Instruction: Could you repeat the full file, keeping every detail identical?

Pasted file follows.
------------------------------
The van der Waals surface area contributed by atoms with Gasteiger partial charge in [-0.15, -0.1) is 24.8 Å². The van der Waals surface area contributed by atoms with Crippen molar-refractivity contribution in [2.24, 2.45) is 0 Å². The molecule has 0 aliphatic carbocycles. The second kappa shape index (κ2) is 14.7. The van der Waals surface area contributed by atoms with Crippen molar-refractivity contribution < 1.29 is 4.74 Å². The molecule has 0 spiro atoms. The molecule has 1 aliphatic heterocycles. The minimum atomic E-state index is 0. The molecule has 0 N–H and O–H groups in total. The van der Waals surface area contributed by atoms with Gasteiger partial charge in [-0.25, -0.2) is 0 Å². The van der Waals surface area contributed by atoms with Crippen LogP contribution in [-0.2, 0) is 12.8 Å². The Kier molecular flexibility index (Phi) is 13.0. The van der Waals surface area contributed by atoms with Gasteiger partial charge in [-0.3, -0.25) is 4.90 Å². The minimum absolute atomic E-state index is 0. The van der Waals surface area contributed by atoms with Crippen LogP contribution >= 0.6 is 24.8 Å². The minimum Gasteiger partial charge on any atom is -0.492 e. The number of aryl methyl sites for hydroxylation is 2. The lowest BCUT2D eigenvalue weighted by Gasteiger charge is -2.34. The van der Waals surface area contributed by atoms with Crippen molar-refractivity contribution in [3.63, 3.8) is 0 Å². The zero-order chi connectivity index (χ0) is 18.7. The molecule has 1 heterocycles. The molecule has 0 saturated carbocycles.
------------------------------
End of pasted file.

The van der Waals surface area contributed by atoms with Gasteiger partial charge in [-0.15, -0.1) is 24.8 Å². The van der Waals surface area contributed by atoms with Crippen molar-refractivity contribution in [2.24, 2.45) is 0 Å². The molecule has 0 aliphatic carbocycles. The second kappa shape index (κ2) is 14.7. The van der Waals surface area contributed by atoms with Crippen molar-refractivity contribution < 1.29 is 4.74 Å². The molecule has 0 spiro atoms. The molecule has 1 aliphatic heterocycles. The minimum atomic E-state index is 0. The molecule has 0 N–H and O–H groups in total. The van der Waals surface area contributed by atoms with Gasteiger partial charge in [-0.25, -0.2) is 0 Å². The van der Waals surface area contributed by atoms with Crippen LogP contribution in [-0.2, 0) is 12.8 Å². The Kier molecular flexibility index (Phi) is 13.0. The van der Waals surface area contributed by atoms with Gasteiger partial charge in [-0.3, -0.25) is 4.90 Å². The minimum absolute atomic E-state index is 0. The van der Waals surface area contributed by atoms with Crippen LogP contribution >= 0.6 is 24.8 Å². The minimum Gasteiger partial charge on any atom is -0.492 e. The number of aryl methyl sites for hydroxylation is 2. The lowest BCUT2D eigenvalue weighted by Gasteiger charge is -2.34. The van der Waals surface area contributed by atoms with Crippen molar-refractivity contribution in [3.63, 3.8) is 0 Å². The zero-order chi connectivity index (χ0) is 18.7. The molecule has 1 heterocycles. The molecule has 0 saturated carbocycles.